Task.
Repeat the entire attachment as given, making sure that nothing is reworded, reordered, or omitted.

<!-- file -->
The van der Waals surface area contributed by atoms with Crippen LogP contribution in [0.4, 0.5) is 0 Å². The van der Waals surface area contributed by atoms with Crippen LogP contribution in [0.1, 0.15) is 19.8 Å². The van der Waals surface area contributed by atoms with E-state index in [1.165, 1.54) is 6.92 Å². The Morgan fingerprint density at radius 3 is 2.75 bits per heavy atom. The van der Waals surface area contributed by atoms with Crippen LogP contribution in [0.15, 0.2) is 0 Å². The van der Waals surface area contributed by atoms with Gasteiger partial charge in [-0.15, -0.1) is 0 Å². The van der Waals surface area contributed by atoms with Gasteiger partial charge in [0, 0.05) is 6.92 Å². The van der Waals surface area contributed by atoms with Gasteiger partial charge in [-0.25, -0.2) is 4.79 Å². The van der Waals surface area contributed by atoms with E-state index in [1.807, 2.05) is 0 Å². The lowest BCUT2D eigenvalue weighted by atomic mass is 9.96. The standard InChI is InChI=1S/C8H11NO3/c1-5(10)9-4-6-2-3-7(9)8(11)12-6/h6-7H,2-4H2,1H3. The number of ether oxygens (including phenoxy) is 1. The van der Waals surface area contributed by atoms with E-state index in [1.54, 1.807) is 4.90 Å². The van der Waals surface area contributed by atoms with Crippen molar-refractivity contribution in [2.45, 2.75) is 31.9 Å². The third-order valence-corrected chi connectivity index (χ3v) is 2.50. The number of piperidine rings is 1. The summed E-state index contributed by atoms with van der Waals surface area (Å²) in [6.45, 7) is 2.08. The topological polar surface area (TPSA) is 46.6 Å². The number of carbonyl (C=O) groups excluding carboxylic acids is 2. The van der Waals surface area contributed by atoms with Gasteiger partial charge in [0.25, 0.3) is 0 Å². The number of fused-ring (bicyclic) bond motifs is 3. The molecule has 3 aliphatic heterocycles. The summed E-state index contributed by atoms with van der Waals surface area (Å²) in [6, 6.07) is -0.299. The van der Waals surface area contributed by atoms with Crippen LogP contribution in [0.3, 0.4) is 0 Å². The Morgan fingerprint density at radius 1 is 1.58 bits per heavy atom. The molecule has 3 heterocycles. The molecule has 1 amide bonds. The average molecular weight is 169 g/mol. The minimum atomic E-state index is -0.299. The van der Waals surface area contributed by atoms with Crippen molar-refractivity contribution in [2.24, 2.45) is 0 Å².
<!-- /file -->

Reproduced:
The van der Waals surface area contributed by atoms with Crippen LogP contribution in [0.4, 0.5) is 0 Å². The van der Waals surface area contributed by atoms with Crippen LogP contribution in [0.1, 0.15) is 19.8 Å². The van der Waals surface area contributed by atoms with E-state index in [1.165, 1.54) is 6.92 Å². The Morgan fingerprint density at radius 3 is 2.75 bits per heavy atom. The van der Waals surface area contributed by atoms with Crippen LogP contribution in [0.15, 0.2) is 0 Å². The van der Waals surface area contributed by atoms with Gasteiger partial charge in [-0.15, -0.1) is 0 Å². The van der Waals surface area contributed by atoms with Gasteiger partial charge in [0, 0.05) is 6.92 Å². The van der Waals surface area contributed by atoms with Gasteiger partial charge in [-0.25, -0.2) is 4.79 Å². The van der Waals surface area contributed by atoms with E-state index in [1.807, 2.05) is 0 Å². The lowest BCUT2D eigenvalue weighted by atomic mass is 9.96. The standard InChI is InChI=1S/C8H11NO3/c1-5(10)9-4-6-2-3-7(9)8(11)12-6/h6-7H,2-4H2,1H3. The number of ether oxygens (including phenoxy) is 1. The van der Waals surface area contributed by atoms with E-state index in [1.54, 1.807) is 4.90 Å². The van der Waals surface area contributed by atoms with Crippen molar-refractivity contribution in [2.45, 2.75) is 31.9 Å². The third-order valence-corrected chi connectivity index (χ3v) is 2.50. The number of piperidine rings is 1. The summed E-state index contributed by atoms with van der Waals surface area (Å²) in [6.45, 7) is 2.08. The topological polar surface area (TPSA) is 46.6 Å². The number of carbonyl (C=O) groups excluding carboxylic acids is 2. The van der Waals surface area contributed by atoms with Gasteiger partial charge in [0.25, 0.3) is 0 Å². The number of fused-ring (bicyclic) bond motifs is 3. The molecule has 3 aliphatic heterocycles. The summed E-state index contributed by atoms with van der Waals surface area (Å²) in [6, 6.07) is -0.299. The van der Waals surface area contributed by atoms with Crippen LogP contribution in [0.3, 0.4) is 0 Å². The Morgan fingerprint density at radius 1 is 1.58 bits per heavy atom. The molecule has 3 heterocycles. The molecule has 1 amide bonds. The average molecular weight is 169 g/mol. The minimum atomic E-state index is -0.299. The van der Waals surface area contributed by atoms with Crippen molar-refractivity contribution in [2.24, 2.45) is 0 Å².